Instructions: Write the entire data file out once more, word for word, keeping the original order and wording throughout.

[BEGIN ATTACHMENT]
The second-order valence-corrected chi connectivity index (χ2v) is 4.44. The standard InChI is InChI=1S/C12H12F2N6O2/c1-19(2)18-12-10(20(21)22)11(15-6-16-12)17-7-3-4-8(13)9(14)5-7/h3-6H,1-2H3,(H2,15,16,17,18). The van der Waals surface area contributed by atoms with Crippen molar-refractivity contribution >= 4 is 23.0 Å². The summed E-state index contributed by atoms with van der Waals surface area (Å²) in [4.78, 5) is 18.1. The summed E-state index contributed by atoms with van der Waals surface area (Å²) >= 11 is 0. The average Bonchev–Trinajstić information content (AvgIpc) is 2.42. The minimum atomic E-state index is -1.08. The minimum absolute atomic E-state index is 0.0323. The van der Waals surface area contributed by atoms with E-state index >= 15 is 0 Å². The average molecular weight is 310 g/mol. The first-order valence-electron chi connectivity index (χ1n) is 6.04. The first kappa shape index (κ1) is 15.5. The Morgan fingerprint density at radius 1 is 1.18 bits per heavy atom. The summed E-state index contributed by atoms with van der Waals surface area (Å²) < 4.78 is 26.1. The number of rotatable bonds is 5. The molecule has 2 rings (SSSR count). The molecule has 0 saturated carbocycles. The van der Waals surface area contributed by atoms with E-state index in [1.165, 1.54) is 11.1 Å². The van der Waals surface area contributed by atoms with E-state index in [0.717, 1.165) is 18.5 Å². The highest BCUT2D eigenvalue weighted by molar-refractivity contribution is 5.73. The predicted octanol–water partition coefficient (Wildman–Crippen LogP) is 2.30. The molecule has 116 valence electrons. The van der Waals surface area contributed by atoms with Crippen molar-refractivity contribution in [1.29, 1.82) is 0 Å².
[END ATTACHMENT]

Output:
The second-order valence-corrected chi connectivity index (χ2v) is 4.44. The standard InChI is InChI=1S/C12H12F2N6O2/c1-19(2)18-12-10(20(21)22)11(15-6-16-12)17-7-3-4-8(13)9(14)5-7/h3-6H,1-2H3,(H2,15,16,17,18). The van der Waals surface area contributed by atoms with Crippen molar-refractivity contribution >= 4 is 23.0 Å². The summed E-state index contributed by atoms with van der Waals surface area (Å²) in [4.78, 5) is 18.1. The summed E-state index contributed by atoms with van der Waals surface area (Å²) >= 11 is 0. The average Bonchev–Trinajstić information content (AvgIpc) is 2.42. The minimum atomic E-state index is -1.08. The minimum absolute atomic E-state index is 0.0323. The van der Waals surface area contributed by atoms with E-state index >= 15 is 0 Å². The average molecular weight is 310 g/mol. The first-order valence-electron chi connectivity index (χ1n) is 6.04. The first kappa shape index (κ1) is 15.5. The Morgan fingerprint density at radius 1 is 1.18 bits per heavy atom. The summed E-state index contributed by atoms with van der Waals surface area (Å²) < 4.78 is 26.1. The number of rotatable bonds is 5. The molecule has 2 rings (SSSR count). The molecule has 0 saturated carbocycles. The van der Waals surface area contributed by atoms with E-state index in [1.165, 1.54) is 11.1 Å². The van der Waals surface area contributed by atoms with E-state index in [0.717, 1.165) is 18.5 Å². The highest BCUT2D eigenvalue weighted by molar-refractivity contribution is 5.73. The predicted octanol–water partition coefficient (Wildman–Crippen LogP) is 2.30. The molecule has 116 valence electrons. The van der Waals surface area contributed by atoms with Crippen molar-refractivity contribution in [1.29, 1.82) is 0 Å².